Wednesday, February 5, 2014

Fear of the new

Why does education and especially the higher levels have such a suspicious attitude towards technology? You would expect universities to be at the forefront of pedagogical innovation but ironically it would seem to be reluctant to try new methods, despite all the MOOC hysteria of recent months. If you want to see innovative use of educational technology you probably need to look at elementary and nursery schools where tablets are especially used to encourage and facilitate reading, writing and counting skills through games and stimulating apps.

This issue is raised by Lord David Puttnam, chancellor of the Open University, who claims in an article in the Daily TelegraphFear of technology may hold back change in education, says Lord Puttnam, that higher education is the most conservative educational sector when it comes to adopting technology. He fears that change is being held back by fear.

He called for more encouragement and support for teachers, to help them integrate technology into a classroom setting.“What has surprised me is that the most positive and most adventurous professionals are primary school teachers,” he said. “There is a wonderful sense of hope in primary schools and a wonderful sense of how to make the learning experience better.”
He went on to say that the most reluctant to adopt new digital methods of teaching in many – but not all – cases, were those working in higher education.

He claims that many teachers and decision makers feel uneasy about the challenges of embracing technology and fear that jobs will be lost as content is recorded and distributed globally. Deciding to integrate the potential of social media and net-based tools into the curriculum is a bit like opening Pandora's box; once you lift the lid you suddenly have to deal with a whole flock of demons. These demons are not evil in this case but they challenge a lot of traditions and mindsets in higher education. You will need to reassess the role of the teacher/student/university, you will need to revise your policies and strategies, assessment and examination methods, IP rights and quality assurance criteria.It's not surprising that many prefer to keep the lid on.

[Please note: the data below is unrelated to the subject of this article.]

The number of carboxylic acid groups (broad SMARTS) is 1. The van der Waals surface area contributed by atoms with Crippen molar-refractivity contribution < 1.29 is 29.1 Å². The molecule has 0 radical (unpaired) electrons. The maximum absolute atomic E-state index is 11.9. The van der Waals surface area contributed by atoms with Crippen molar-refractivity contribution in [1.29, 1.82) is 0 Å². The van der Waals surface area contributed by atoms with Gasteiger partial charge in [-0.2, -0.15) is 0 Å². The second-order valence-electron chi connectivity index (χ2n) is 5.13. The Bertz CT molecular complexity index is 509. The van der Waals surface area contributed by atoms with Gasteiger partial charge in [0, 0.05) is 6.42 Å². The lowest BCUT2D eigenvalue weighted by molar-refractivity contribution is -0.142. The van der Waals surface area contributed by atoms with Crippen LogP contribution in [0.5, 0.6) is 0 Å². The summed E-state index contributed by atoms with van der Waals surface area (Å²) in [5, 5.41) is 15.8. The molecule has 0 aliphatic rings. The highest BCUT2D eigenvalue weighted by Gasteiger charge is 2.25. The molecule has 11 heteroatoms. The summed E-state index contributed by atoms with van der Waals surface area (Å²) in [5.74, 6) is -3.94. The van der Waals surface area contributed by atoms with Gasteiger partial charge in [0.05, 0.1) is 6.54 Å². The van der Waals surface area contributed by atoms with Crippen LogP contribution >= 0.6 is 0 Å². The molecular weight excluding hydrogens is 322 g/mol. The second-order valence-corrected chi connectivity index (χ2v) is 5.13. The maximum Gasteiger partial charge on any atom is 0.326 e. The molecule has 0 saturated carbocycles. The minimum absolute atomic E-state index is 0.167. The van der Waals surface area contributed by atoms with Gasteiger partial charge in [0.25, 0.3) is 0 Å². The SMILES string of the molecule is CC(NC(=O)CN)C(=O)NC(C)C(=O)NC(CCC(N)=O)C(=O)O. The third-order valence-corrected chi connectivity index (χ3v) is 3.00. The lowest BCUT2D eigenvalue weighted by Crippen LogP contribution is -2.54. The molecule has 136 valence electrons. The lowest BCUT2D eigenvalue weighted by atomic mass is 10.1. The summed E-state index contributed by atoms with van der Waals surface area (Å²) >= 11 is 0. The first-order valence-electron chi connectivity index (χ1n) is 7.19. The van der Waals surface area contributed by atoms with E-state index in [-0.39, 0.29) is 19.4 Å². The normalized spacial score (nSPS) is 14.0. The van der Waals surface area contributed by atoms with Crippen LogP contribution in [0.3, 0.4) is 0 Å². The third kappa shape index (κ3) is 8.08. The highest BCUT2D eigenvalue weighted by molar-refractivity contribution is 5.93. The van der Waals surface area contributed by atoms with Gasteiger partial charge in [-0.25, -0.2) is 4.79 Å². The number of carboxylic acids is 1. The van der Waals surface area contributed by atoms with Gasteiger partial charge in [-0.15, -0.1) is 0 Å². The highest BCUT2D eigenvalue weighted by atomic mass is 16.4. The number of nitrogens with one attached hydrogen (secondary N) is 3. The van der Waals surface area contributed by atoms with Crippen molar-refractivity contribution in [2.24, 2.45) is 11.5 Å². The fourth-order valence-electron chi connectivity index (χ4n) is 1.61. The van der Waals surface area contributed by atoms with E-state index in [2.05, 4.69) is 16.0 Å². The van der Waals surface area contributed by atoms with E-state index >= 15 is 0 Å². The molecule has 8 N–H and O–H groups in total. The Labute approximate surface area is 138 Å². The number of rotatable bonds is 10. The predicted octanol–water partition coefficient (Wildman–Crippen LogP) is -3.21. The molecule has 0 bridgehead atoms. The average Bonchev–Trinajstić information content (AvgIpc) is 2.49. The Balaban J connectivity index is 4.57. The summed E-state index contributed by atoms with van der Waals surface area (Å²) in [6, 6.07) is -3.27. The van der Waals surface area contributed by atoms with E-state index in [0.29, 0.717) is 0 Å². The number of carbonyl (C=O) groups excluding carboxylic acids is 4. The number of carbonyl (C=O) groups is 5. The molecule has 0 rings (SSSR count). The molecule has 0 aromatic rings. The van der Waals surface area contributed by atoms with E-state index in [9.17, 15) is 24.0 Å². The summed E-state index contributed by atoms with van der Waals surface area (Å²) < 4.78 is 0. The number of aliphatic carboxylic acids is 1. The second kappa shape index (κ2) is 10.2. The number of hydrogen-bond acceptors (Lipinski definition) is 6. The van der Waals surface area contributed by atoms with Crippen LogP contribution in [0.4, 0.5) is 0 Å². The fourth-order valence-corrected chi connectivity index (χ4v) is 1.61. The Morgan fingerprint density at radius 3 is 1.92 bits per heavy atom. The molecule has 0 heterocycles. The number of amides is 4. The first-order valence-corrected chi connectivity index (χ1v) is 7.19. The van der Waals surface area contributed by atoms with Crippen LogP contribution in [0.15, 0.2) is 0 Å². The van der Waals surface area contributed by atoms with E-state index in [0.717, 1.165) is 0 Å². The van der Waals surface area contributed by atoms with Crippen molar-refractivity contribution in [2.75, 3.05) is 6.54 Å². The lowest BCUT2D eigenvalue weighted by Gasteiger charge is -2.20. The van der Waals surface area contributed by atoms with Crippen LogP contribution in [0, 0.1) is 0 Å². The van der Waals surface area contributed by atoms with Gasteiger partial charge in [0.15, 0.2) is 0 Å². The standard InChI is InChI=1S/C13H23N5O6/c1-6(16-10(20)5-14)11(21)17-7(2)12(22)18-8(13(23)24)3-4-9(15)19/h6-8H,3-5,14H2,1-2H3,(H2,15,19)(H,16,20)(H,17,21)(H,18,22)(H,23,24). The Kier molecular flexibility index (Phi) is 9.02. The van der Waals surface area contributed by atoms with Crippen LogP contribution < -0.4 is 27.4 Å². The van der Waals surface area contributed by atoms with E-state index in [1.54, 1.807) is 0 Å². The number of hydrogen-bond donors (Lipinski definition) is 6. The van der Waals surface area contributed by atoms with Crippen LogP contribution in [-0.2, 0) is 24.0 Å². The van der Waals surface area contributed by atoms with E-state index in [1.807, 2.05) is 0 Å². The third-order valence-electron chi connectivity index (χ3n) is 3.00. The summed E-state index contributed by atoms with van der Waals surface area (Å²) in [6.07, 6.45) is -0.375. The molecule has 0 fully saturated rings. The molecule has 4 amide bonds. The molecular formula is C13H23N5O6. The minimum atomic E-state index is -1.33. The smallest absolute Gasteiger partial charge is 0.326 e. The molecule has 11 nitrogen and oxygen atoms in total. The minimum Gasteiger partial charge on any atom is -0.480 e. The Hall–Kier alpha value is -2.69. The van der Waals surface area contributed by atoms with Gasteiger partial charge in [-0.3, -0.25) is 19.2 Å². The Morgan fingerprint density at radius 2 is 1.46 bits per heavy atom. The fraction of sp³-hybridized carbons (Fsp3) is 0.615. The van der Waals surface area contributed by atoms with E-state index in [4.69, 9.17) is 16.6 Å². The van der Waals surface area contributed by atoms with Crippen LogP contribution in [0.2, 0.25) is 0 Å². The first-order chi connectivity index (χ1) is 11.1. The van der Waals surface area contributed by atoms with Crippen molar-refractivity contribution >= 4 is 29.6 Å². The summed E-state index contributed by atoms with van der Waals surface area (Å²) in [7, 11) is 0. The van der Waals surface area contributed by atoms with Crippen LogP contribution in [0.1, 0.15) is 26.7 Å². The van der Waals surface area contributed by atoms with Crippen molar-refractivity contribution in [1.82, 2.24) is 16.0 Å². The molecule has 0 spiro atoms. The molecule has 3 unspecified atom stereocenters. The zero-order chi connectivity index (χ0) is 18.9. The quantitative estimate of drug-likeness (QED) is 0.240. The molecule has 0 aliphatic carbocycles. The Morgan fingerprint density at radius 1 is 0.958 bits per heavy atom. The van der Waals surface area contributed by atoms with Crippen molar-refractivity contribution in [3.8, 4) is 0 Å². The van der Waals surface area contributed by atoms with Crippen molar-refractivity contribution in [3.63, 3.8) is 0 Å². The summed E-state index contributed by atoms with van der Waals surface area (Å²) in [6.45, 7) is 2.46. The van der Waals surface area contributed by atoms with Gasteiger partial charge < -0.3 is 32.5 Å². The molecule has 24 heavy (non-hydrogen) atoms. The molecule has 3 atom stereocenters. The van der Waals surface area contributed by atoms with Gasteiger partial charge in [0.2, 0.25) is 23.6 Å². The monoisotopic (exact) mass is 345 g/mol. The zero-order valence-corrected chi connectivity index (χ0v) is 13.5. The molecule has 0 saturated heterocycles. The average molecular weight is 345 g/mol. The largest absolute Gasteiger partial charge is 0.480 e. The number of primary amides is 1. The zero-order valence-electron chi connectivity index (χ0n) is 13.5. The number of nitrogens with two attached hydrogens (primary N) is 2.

So why is innovation more prevalent with the youngest learners? Maybe because it's the area least weighed down by tradition, where rankings and status are of little importance, where learners are internally rather than externally motivated and where concepts such as "play" and "games" are encouraged rather than treated with suspicion. It's also because the stakes are so much higher at university so there is a natural fear that any less than perfect innovation may damage the university's reputation. Reputation is paramount in the extremely competitive world of higher education so even slight changes of course risk drawing black marks from government inspectors. Radical changes in how courses are run must be extremely well planned and must be fully explained to prospective students to avoid negative evaluations from those who don't understand or support the new regime.

Lord Puttnam is right in much of his criticism but universities are caught in a crossfire today between demands for radical change and demands to battle for the best placings in world rankings that reward those who remain true to tradition. Whichever way you go you get fired on. Time for new university rankings that reward innovation, use of technology and above all pedagogical excellence.


  1. Great post. I would like to illustrate it with two typical responses I got when introducing blended learning. My menagement asked me whether that would mean I plan on not coming to work. My course head asked whether that would mean more work for him. Setting them all at ease, I got a green light.

  2. A very common reaction Anita. Successful implementation of e-learning demands commitment and understanding from decision makers. Otherwise it's just isolated pioneers.

  3. Indeed, also students are more conservative than primary school pupils - "changes in how courses are run must be extremely well planned and must be fully explained to prospective students to avoid negative evaluations".